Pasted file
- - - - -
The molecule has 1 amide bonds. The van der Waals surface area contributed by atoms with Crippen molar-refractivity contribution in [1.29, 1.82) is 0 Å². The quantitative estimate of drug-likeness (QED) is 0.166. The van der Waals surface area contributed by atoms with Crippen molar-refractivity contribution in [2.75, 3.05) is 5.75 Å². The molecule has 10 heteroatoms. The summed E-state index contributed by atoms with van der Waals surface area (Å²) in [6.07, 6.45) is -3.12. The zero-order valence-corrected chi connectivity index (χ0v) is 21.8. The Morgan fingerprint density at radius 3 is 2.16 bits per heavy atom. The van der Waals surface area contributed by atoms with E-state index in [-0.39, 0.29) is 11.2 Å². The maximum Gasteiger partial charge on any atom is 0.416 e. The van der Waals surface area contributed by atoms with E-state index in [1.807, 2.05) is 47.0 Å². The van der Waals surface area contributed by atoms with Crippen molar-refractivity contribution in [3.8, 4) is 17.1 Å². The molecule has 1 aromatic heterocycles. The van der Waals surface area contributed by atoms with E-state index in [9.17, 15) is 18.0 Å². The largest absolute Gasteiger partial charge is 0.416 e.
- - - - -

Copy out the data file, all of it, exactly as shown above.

The molecule has 1 amide bonds. The van der Waals surface area contributed by atoms with Crippen molar-refractivity contribution in [1.29, 1.82) is 0 Å². The quantitative estimate of drug-likeness (QED) is 0.166. The van der Waals surface area contributed by atoms with Crippen molar-refractivity contribution in [2.75, 3.05) is 5.75 Å². The molecule has 10 heteroatoms. The summed E-state index contributed by atoms with van der Waals surface area (Å²) in [6.07, 6.45) is -3.12. The zero-order valence-corrected chi connectivity index (χ0v) is 21.8. The Morgan fingerprint density at radius 3 is 2.16 bits per heavy atom. The van der Waals surface area contributed by atoms with E-state index in [-0.39, 0.29) is 11.2 Å². The maximum Gasteiger partial charge on any atom is 0.416 e. The van der Waals surface area contributed by atoms with E-state index in [1.807, 2.05) is 47.0 Å². The van der Waals surface area contributed by atoms with Crippen molar-refractivity contribution in [3.8, 4) is 17.1 Å². The molecule has 1 aromatic heterocycles. The van der Waals surface area contributed by atoms with E-state index in [9.17, 15) is 18.0 Å². The largest absolute Gasteiger partial charge is 0.416 e.